UFC Fight Card Preview - Dream Matchups and Must-See Bouts
The Excitement of the UFC Fight Card
The UFC fight card is the lifeblood of the Ultimate Fighting Championship events. Without it, fans would be left guessing what fights and fighters will be on display at the big show. With so many talented mixed martial artists on the UFC roster, the fight card allows matchmakers to put together the best fights possible and build anticipation leading up to an event.
There are few things that get MMA fans more excited than waking up on a Saturday morning, checking their phones, and seeing that a new fight card has been released. Immediately they scan through the list of bouts figuring out which fighters they want to see most. Will there be a title fight at the top of the bill? How about a grudge match years in the making? The possibilities are endless and the speculation begins as soon as the card drops.
Breaking Down the Main Card
The main card is where the biggest fights of the night take place. Usually consisting of four or five bouts, this is where the top stars and contenders ply their craft. Fans can expect to see title fights, No. 1 contender matchups, and bouts between surging prospects placed on the main card.
The UFC loves to put champions and popular fighters in the final spot of the main card, as that fight will lead right into the pay-per-view broadcast or TV main event. Other fights on the main card could include a bout between two ranked contenders, which will have high stakes for those weight classes.
Early on the main card you may see prospects who are being built up for future stardom. The UFC matchmakers use these slots as a developmental tool for rising talents who have shown championship potential. Putting them in high profile main card spots gets their names out there and builds excitement around the fighters.
The Undercard Brings Action and Intrigue
While the main card gets top billing, savvy fans know that great fights happen on the undercard as well. Usually divided into a preliminary section and early preliminary section, the undercard allows fans to get a glimpse of up-and-coming talent.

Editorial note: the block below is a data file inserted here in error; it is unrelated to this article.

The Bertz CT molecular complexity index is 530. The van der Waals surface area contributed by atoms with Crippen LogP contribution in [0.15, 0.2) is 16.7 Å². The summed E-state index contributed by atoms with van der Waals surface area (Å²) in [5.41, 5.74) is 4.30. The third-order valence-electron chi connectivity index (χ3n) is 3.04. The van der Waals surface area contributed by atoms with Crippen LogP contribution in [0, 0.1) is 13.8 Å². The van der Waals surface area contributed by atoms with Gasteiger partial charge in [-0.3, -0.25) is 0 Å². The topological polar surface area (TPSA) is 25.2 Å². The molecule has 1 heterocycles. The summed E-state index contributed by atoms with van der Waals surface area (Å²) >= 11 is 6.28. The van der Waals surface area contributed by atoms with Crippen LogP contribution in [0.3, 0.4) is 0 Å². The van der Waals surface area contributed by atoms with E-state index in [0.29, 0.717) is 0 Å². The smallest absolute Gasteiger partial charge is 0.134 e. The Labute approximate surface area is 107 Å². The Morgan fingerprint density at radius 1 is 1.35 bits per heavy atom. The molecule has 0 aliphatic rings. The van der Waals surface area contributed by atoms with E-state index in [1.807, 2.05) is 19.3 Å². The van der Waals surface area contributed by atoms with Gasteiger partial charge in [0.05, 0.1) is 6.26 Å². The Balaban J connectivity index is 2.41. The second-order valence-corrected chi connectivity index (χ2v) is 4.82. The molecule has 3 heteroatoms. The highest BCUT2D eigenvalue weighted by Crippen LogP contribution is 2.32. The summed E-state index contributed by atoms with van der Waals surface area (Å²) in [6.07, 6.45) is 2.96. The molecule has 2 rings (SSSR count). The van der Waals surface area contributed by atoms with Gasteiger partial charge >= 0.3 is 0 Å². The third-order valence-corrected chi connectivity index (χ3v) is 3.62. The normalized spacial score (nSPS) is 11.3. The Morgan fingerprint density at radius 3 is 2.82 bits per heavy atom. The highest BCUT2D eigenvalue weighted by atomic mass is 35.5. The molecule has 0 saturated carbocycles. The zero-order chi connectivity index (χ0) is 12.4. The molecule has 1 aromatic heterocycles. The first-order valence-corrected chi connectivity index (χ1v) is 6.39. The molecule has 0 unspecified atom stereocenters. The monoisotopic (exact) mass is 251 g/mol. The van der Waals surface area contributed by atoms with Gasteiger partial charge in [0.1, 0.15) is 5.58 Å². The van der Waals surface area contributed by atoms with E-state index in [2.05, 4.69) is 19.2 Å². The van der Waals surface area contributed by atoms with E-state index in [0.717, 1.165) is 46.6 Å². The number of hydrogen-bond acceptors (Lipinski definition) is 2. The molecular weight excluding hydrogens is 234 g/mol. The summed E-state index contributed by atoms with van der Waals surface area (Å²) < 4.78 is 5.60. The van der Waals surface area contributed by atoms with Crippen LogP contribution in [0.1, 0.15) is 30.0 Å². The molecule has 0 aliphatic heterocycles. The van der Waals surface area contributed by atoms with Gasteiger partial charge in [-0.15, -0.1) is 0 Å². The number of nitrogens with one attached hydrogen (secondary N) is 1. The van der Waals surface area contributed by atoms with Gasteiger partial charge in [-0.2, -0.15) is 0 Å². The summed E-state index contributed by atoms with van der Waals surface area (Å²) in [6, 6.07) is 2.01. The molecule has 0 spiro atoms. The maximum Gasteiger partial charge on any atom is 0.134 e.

The featured preliminary bout right before the main card often highlights an important fight in a division with title implications. Former champions and top contenders are frequently seen in these marquee prelim spots.
Earlier in the undercard you may find fighters making their UFC debuts. The promotion wants to showcase their new signees and athletic commissions often require first-time UFC fighters to be placed in these early undercard slots.
How Fights Are Placed on the Card
UFC matchmakers do not randomly place fights on a card. There is a general structure and strategy to where certain bouts fall in the fight sequence. Main event and co-main event slots are rewarded to champions, top contenders, and major stars. The rest of the main card will feature highly ranked fighters, prospects, and intriguing style matchups.
Preliminary fights will include UFC veterans, fighters coming off losses, athletes returning from long layoffs, and debuting signees. Rarely will undefeated up-and-comers be placed on the prelims unless the matchmakers are trying to build their experience levels.
Fights take place in a sequence approved by athletic commissions, with the most important fights stacked towards the end of the card. Earlier fights feature competitors lower in the rankings or name value. By structuring cards this way, fans are more likely to watch entire events instead of just tuning in for the headliners.